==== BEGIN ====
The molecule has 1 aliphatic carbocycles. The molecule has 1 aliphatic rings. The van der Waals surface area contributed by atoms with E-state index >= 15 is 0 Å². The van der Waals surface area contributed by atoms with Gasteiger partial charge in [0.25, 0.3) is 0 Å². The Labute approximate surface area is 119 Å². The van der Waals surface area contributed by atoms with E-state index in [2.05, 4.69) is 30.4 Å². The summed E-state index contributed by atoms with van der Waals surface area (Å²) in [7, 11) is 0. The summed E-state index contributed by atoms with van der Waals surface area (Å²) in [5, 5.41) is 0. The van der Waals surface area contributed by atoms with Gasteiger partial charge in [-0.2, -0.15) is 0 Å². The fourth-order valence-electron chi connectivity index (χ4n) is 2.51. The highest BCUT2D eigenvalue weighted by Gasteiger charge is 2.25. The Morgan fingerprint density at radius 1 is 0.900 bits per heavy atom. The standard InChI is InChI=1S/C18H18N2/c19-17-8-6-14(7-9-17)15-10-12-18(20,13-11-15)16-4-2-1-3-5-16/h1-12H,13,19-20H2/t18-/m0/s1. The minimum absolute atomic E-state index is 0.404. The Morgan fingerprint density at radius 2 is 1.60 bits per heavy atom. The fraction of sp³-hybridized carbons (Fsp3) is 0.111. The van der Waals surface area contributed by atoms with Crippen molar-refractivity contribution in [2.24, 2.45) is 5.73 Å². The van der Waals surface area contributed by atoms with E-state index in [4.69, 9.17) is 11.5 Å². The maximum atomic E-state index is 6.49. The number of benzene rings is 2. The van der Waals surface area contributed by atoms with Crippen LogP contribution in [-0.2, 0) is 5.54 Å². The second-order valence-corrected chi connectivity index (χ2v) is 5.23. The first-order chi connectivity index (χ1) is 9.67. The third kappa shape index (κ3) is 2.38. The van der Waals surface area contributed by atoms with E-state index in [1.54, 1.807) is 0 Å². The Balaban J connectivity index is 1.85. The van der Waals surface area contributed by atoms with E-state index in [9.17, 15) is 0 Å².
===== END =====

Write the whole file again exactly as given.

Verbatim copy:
The molecule has 1 aliphatic carbocycles. The molecule has 1 aliphatic rings. The van der Waals surface area contributed by atoms with E-state index >= 15 is 0 Å². The van der Waals surface area contributed by atoms with Gasteiger partial charge in [0.25, 0.3) is 0 Å². The Labute approximate surface area is 119 Å². The van der Waals surface area contributed by atoms with E-state index in [2.05, 4.69) is 30.4 Å². The summed E-state index contributed by atoms with van der Waals surface area (Å²) in [7, 11) is 0. The summed E-state index contributed by atoms with van der Waals surface area (Å²) in [5, 5.41) is 0. The van der Waals surface area contributed by atoms with Gasteiger partial charge in [-0.2, -0.15) is 0 Å². The fourth-order valence-electron chi connectivity index (χ4n) is 2.51. The highest BCUT2D eigenvalue weighted by Gasteiger charge is 2.25. The Morgan fingerprint density at radius 1 is 0.900 bits per heavy atom. The standard InChI is InChI=1S/C18H18N2/c19-17-8-6-14(7-9-17)15-10-12-18(20,13-11-15)16-4-2-1-3-5-16/h1-12H,13,19-20H2/t18-/m0/s1. The minimum absolute atomic E-state index is 0.404. The Morgan fingerprint density at radius 2 is 1.60 bits per heavy atom. The fraction of sp³-hybridized carbons (Fsp3) is 0.111. The van der Waals surface area contributed by atoms with Crippen molar-refractivity contribution in [2.24, 2.45) is 5.73 Å². The van der Waals surface area contributed by atoms with E-state index in [4.69, 9.17) is 11.5 Å². The maximum atomic E-state index is 6.49. The number of benzene rings is 2. The van der Waals surface area contributed by atoms with Crippen LogP contribution in [-0.2, 0) is 5.54 Å². The second-order valence-corrected chi connectivity index (χ2v) is 5.23. The first-order chi connectivity index (χ1) is 9.67. The third kappa shape index (κ3) is 2.38. The van der Waals surface area contributed by atoms with E-state index in [1.54, 1.807) is 0 Å². The Balaban J connectivity index is 1.85. The van der Waals surface area contributed by atoms with E-state index in [9.17, 15) is 0 Å².